LEF logo (small)
Live Earth Farm (Com)Post
23rd Harvest Week, Season 13
September 8th - 14th, 2008
in this issue
What's in the box this week
Existential Reflections-First Signs of Seasonal Exhaustion
What's Up in the Field!
Bring Back the First Farm, or "This Lawn is Your Lawn"
Notes from Debbie's Kitchen [Recipes!]
Calendar of Events

"As gardeners we come in contact with the universe.  The water, the air, the earth does not belong to us.  Even our energy supply, the sun, comes from outer space.
When we take up gardening, we not only bring a healthy source of food into our life.  In addition, we become mindful of all the gifts around us.  We see what the earth and the world give to us.  This brings gratitude into our hearts.  We want to give back and ensure that the world is a safe place for others and for future generations. " Thich Nhat Hanh

What's in the box this week

Content differences between Family and Small Shares are in red; items with a "+" in Family Shares are more in quantity than in Small; anticipated quantities, if any, are in parentheses, as are the source of any produce if not from Live Earth Farm (LEF). Occasionally content will differ from this list (typically we will make a substitution), but we do our best to give you an accurate projection.

[go to recipe database]

Family Share
Apples (will be inside your box)
Beets (red and golden)
Green beans +
Kale or Chard
Lettuce +
Sweet peppers +
Poblano peppers +
Summer squash
Tomatillos +
Tomatoes +

Small Share
Apples (will be inside your box)
Green beans
Sweet peppers
Poblano peppers

Extra Fruit
(always see checklist at your pickup site for final quantities)
Apples, Concord grapes, and pears

Fruit Bounty
(always see checklist at your pickup site for final quantities)
Apples, pears and cherry tomatoes

Existential Reflections - First Signs of Seasonal Exhaustion 

As last week's back-to-school heatwave was straining our bodies, equipment and plants, the extra energy output required to harvest, pack, cool and deliver the CSA shares made us all long for the cooler, shorter days ahead. Twenty-two weeks into the season reminds me of my days as a long distance runner. There is a point in a marathon known as "hitting the wall" when the body is running low on glucose and has to start breaking down other energy reserves such as fats and proteins. This change in the body's metabolic energy process is difficult and makes one want to stop.  It's also a sign that the exertion is unsustainable, and if not corrected will result in injury.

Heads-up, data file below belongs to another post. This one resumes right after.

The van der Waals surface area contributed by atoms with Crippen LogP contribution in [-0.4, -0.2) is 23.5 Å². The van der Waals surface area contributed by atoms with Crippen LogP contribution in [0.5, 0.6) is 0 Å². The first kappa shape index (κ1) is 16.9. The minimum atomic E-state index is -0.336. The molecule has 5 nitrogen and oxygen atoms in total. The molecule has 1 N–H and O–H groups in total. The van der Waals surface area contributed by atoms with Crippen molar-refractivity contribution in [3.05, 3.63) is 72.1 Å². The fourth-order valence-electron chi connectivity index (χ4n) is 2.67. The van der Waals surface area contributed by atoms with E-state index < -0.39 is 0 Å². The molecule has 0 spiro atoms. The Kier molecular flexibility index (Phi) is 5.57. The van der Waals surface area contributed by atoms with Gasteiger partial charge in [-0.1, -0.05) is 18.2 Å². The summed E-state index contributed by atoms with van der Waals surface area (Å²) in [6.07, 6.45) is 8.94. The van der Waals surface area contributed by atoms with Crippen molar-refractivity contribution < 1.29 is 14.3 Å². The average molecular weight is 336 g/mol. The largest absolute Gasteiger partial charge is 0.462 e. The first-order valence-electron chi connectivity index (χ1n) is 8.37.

As with all biological systems, farming is also a subtle balancing act. We need to maintain, or better yet, increase fertility in our soils, grow and harvest sufficient produce to supply the demand of our community, and aim to use as little external energy as possible. It means we need to monitor our limits, understand the carrying capacity of our own bodies, the soil, plants and animals.  For me farming sustainably is a work in progress, where the ultimate litmus test is to maintain an energy balance that cannot be borrowed against.  With a culture pushing us to continuously expand and defy natural limits with new technologies at an  increasingly faster pace, we ignore the importance of returning what ecological capital we have spent.
I remember taking a Plant Physiology class in college and being completely fascinated by how nature's miracle chefs capture the energy transmitted by the sun, add water, minerals and CO2 in order feed the rest of us earthlings a bountiful meal topped with a fresh digestive breeze of oxygen. It doesn't take a philosopher to enlighten me about my existential link to the sun and the photosynthetic intelligence of plants, turning light into life. How else could I enjoy the fruits of my work. I wouldn't be offended if someone would call me a sun-worshipper, especially if that someone catches me biting into a juicy soft Warren pear or  a piece of freshly baked bread thickly spread with homemade goat-cheese and apricot jam. If there is a bible we should be reading, it is Nature itself, to discover the many miraculous ways by which we can live together without bankrupting the only home we share.